“MnDOT is committed to continued public transit service in Wright County and sees the cities’ joint powers board as the most viable local partner for the Trailblazer Joint Powers Board to achieve this,” Schadauer stated.

MnDOT will cover the local share of services July 1 through Dec. 31. This will be approximately $187,500 ($150,000 of working capital plus a possible $22,500 of local operating deficit, plus $15,000 for the local 15 percent of the TFF grant). The cities will be obligated to make up for this in the future when they can incorporate this into their annual budgets. The cities will pay Trailblazer over a period no longer than five years, and MnDOT will reduce grants to Trailblazer by an equal amount until the cities are fully vested in the working capital fund.

Gottfried made it clear McLeod and Sibley counties will not be paying any of the cost related to providing service in Wright County.

McLeod County Commissioner Kermit Terlinden, who serves on the Trailblazer board, said he firmly believes Trailblazer will be able to provide service in Wright County, and it would be a good fit for the county, but he cautioned it will take time.

Terlinden said he would like to work with the Wright County Board, so representation on the new joint powers board is at the same level of government, but he noted he is sure the Trailblazer board can work with the cities.

McLeod County Commissioner Sheldon Nies, who serves on the Trailblazer board, said he, too, would be willing to look at working with the Wright County Board, but said he doesn’t want to tie the current agreement to the Wright County Board.

Others, including city representatives, have also said they would prefer if the county board took the lead, because they see transit as a countywide issue. However, their main priority has been ensuring service will continue after River Rider ceases operations June 30.

Gottfried noted that the time for a smooth transition has passed, due to the time constraints, but said MnDOT is very supportive of Trailblazer providing service in Wright County.

“I feel very, very comfortable,” Nies said.

McLeod County Commissioner Ron Shimanski, who serves on the Trailblazer board, asked if the service in Wright County will be limited to the cities, or be countywide.

Trailblazer Transit Executive Director Gary Ludwig said Trailblazer will be expanding to include all of Wright County and a corridor into Hennepin County.

Shimanski asked where the buses will be stationed.

Ludwig said Trailblazer will need a base of operations in Wright County, but that won’t happen immediately.

The first three buses will be stationed in Glencoe, but he has been working on finding a base in Wright County.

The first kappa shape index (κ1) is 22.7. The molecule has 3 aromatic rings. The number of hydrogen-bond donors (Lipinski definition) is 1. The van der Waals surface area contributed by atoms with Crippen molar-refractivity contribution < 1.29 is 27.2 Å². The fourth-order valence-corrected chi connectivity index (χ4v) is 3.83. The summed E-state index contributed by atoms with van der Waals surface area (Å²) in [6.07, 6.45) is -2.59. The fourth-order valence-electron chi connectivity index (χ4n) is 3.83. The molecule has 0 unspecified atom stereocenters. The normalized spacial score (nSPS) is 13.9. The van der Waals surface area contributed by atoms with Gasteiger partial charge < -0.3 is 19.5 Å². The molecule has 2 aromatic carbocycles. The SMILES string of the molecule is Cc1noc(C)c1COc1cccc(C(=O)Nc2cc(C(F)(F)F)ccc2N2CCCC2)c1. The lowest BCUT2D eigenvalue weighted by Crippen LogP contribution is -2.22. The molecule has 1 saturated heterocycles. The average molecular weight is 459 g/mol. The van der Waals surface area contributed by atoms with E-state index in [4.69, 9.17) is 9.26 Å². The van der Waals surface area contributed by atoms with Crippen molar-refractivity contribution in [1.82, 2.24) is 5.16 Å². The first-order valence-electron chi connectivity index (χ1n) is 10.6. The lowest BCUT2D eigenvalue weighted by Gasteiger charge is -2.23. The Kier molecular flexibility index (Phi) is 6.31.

Buffalo City Administrator Merton Auger expressed his appreciation to the Trailblazer board on behalf of Wright County cities. He said the board has been very professional, and the cities feel good about the progress that is being made.

Delano City Administrator Phil Kern said five cities have supported the agreement so far, and he expected more to join soon.

Annandale City Administrator said she appreciates the board’s willingness to work with the cities, and said their goal is to get service to the people.

Howard Lake City Administrator Nick Haggenmiller echoed the comments of the other administrators, and said Trailblazer runs a phenomenal organization.

Ludwig said the plan is to roll out service in Wright County with three buses operating all day, anchored by a contract with Functional Industries, but open to the general public as well.

He noted due to the limited time, Trailblazer may not be able to serve all of the rides River Rider was providing right away, but will add service as quickly as possible, and put four more buses on the road by the end of the year.

Ludwig urged patience as Trailblazer works to expand capacity. He noted there is already a plan to expand service in 2015, and said the goal is to have the cities participate in determining what that service will look like.

“This is just the beginning,” Gottfried agreed. “We have an opportunity to do more in 2015. This is an opportunity to move forward.

Potter expressed appreciation to the Trailblazer board for its patience and professionalism.

Ludwig said the next steps include hiring seven full-time and seven part-time drivers, and one additional dispatcher.

Wright County Board transit discussion